Thursday, October 23, 2008

The Yellow Wallpaper

"The Yellow Wallpaper" is a 6,000-word short story by American writer Charlotte Perkins Gilman, first published in May 1892 in New England Magazine.

In 1887, Charlotte Perkins Gilman found herself suffering from "a severe and continuous nervous breakdown tending toward melancholia -- and beyond." Upon seeking professional help, she was advised against more than two hours of intellectual stimulation a day, and was ordered to cease writing, drawing, and painting for the remainder of her life. Three months passed in which Gilman strictly observed these commands. But by ignoring her life's work, even for this seemingly brief period of time, she thrust herself so far into depression that complete mental destruction appeared inevitable. Only by finally renouncing the physician's directions did Gilman escape such a fate.

In the aftermath of her brush with insanity, Gilman wrote "The Yellow Wallpaper" as a warning against submitting to subjugation of the mind. As the narrator experiences the same rest cure as Gilman, her mental health declines and she begins to imagine women trapped within the pattern of her bedroom's wallpaper. Her husband's condescending tone coupled with the narrator's own acquiescence to his close-minded views on her illness eventually lead to her psychological ruin.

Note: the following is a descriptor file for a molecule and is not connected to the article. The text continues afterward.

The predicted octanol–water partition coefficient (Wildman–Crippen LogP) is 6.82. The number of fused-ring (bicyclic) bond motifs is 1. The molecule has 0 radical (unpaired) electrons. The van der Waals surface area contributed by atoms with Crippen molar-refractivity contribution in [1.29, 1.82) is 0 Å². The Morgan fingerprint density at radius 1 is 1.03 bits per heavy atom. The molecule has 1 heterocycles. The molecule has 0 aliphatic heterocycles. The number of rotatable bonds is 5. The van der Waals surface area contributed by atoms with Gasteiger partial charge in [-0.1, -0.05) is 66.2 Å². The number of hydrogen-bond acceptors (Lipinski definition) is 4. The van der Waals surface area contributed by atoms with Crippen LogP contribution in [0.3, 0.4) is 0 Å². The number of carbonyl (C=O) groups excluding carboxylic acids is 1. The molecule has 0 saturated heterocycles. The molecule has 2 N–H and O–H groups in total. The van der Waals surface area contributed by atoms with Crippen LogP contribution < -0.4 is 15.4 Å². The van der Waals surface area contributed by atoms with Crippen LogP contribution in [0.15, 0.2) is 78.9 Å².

This terrifying story is also presented by Chatterbox Audio Theater, who describe it as best listened to in a large, dark room on a windy night.

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